The US – destroyer of the Haitian economy

Food First, a US NGO in a report identified US policies as directly responsible for the destruction of Haiti’s indigenous food production. Moreover, the Clinton administration demanded that the main condition for the removal of the military junta which had deposed Aristide’s government in 1991 was the acceptance of US-imposed conditions which included,

"[The] eliminat[ion] [of] the jobs of half its civil servants, massively privatize public services, dramatically slash tariffs and import restrictions, get rid of price and foreign exchange controls, grant "emergency" aid to the export sector, reinforce an "open foreign investment policy," create special corporate courts where "judges are more aware of the implications of their decisions for economic efficiency," rewrite its corporate laws, limit the scope of state activity and regulation and diminish the power of the executive branch in favor of the traditionally more conservative Parliament."

The Food First article continues,

"In 1994 USAID claimed it was feeding upwards of 70,000 Haitians per day. It insists U.S. food aid is not competing with Haitian production because the food provided is not grown in Haiti. But Haitian and U.S. researchers have concluded what Food First has argued for years-that U.S. food aid is undermining local production. Massive increases in U.S. food aid drove down the prices of Haitian agricultural goods in local markets. Rice production dropped 35 percent in 1991-1992. The U.S. owned Rice Corporation of Haiti's parent company has a virtual monopoly on rice imports to Haiti."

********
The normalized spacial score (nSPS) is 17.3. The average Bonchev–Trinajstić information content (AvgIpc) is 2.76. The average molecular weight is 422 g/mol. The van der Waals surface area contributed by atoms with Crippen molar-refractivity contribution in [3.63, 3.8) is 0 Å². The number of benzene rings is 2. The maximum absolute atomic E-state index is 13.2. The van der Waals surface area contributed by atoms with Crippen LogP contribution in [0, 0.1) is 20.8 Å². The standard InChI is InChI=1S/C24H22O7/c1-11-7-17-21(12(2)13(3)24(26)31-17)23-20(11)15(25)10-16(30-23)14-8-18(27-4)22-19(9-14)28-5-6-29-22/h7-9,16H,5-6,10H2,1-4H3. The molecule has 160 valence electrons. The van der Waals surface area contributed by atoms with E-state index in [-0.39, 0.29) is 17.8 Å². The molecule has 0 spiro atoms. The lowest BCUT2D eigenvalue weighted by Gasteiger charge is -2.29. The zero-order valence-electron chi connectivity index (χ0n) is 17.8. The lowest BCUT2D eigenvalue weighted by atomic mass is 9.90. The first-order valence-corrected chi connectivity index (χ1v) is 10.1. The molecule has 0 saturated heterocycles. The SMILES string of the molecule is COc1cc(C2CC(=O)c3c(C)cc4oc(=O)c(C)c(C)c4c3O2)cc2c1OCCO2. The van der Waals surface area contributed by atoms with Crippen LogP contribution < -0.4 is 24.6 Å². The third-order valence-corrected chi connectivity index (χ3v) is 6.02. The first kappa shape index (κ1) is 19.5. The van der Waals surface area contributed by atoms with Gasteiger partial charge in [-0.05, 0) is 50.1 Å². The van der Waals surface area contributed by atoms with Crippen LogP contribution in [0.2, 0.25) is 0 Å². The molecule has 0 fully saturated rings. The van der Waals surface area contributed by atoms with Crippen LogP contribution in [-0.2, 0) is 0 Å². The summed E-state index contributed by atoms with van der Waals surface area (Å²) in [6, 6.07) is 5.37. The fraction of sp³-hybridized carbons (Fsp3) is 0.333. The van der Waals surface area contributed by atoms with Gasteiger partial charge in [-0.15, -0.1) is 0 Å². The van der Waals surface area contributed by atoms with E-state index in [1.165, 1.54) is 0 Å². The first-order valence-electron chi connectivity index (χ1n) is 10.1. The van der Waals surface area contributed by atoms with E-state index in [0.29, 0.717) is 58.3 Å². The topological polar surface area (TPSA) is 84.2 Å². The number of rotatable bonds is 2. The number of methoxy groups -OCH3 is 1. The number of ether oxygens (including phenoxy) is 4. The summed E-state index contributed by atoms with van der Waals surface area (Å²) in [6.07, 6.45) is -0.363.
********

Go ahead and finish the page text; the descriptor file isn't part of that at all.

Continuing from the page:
So now the U.N. is about to pay Haitians to rebuild their nation. Well that should help spread some money among the people, right? Indeed they are going to pay them more. A whole $3 per day! $3.00 a day for back breaking construction work.

Trends over the last several years suggest a shrinking middle class in our own country. Clearly corporations are not the friends of people, save the ones at the top who pocket the profits. Now our Supreme Court has ruled that corporations can buy our politicians by drowning out our voices with their ability to purchase available advertising. Haitians are not the only people in the world under attack from big business.

Today the people of Haiti are putting a face on a great tragedy. But that tragedy began over 200 years ago. Look closely. If unbridled capitalism is not controlled, you are looking into the eyes of our own future. For what has happened there, there is enough shame to go around. I know this. Corporate America is no friend of mine. We took back control in this country from their grasp back in the thirties. It's time to do it again. We need to demand fairness, not just for corporations operating in the U.S., but in places like Haiti and Korea and Indonesia and anywhere else they do business. If they register and do business in this country, we should demand no less. We may have to pay more. Just compare our standard of living with people who work virtually as slaves to corporate bosses. We cannot complain. It is our duty to the legitimate American dream.